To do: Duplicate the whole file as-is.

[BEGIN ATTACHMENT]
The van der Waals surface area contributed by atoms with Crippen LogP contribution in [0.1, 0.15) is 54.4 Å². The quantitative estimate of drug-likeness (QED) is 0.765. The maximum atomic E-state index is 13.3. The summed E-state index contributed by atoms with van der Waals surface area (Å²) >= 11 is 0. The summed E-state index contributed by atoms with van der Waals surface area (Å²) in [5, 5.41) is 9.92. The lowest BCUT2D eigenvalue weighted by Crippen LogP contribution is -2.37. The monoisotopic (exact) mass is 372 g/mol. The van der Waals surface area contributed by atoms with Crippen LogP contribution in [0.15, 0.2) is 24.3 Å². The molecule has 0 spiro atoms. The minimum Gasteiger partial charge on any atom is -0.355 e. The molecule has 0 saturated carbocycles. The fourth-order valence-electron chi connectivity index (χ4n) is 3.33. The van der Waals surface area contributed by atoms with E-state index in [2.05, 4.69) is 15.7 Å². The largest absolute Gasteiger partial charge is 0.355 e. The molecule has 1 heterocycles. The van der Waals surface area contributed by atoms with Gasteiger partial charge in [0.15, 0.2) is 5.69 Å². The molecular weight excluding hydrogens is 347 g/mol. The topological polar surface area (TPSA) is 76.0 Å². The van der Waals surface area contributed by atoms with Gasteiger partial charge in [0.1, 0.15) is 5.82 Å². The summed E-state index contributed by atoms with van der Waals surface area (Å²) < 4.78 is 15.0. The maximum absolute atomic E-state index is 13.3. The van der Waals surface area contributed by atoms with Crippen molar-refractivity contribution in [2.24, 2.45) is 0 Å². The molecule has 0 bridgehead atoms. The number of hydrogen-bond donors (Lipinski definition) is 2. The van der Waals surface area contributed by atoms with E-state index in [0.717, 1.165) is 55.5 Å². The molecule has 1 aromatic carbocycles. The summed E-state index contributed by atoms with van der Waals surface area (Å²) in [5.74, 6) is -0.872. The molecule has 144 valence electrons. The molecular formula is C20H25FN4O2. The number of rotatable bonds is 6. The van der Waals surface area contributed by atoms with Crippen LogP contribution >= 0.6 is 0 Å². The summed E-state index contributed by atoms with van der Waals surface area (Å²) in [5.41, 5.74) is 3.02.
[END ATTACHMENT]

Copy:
The van der Waals surface area contributed by atoms with Crippen LogP contribution in [0.1, 0.15) is 54.4 Å². The quantitative estimate of drug-likeness (QED) is 0.765. The maximum atomic E-state index is 13.3. The summed E-state index contributed by atoms with van der Waals surface area (Å²) >= 11 is 0. The summed E-state index contributed by atoms with van der Waals surface area (Å²) in [5, 5.41) is 9.92. The lowest BCUT2D eigenvalue weighted by Crippen LogP contribution is -2.37. The monoisotopic (exact) mass is 372 g/mol. The van der Waals surface area contributed by atoms with Crippen LogP contribution in [0.15, 0.2) is 24.3 Å². The molecule has 0 spiro atoms. The minimum Gasteiger partial charge on any atom is -0.355 e. The molecule has 0 saturated carbocycles. The fourth-order valence-electron chi connectivity index (χ4n) is 3.33. The van der Waals surface area contributed by atoms with E-state index in [2.05, 4.69) is 15.7 Å². The largest absolute Gasteiger partial charge is 0.355 e. The molecule has 1 heterocycles. The van der Waals surface area contributed by atoms with Gasteiger partial charge in [0.15, 0.2) is 5.69 Å². The molecular weight excluding hydrogens is 347 g/mol. The topological polar surface area (TPSA) is 76.0 Å². The van der Waals surface area contributed by atoms with Gasteiger partial charge in [0.1, 0.15) is 5.82 Å². The summed E-state index contributed by atoms with van der Waals surface area (Å²) < 4.78 is 15.0. The maximum absolute atomic E-state index is 13.3. The van der Waals surface area contributed by atoms with Crippen molar-refractivity contribution in [2.24, 2.45) is 0 Å². The molecule has 0 bridgehead atoms. The number of hydrogen-bond donors (Lipinski definition) is 2. The van der Waals surface area contributed by atoms with E-state index in [0.717, 1.165) is 55.5 Å². The molecule has 1 aromatic carbocycles. The summed E-state index contributed by atoms with van der Waals surface area (Å²) in [5.74, 6) is -0.872. The molecule has 144 valence electrons. The molecular formula is C20H25FN4O2. The number of rotatable bonds is 6. The van der Waals surface area contributed by atoms with Crippen LogP contribution >= 0.6 is 0 Å². The summed E-state index contributed by atoms with van der Waals surface area (Å²) in [5.41, 5.74) is 3.02.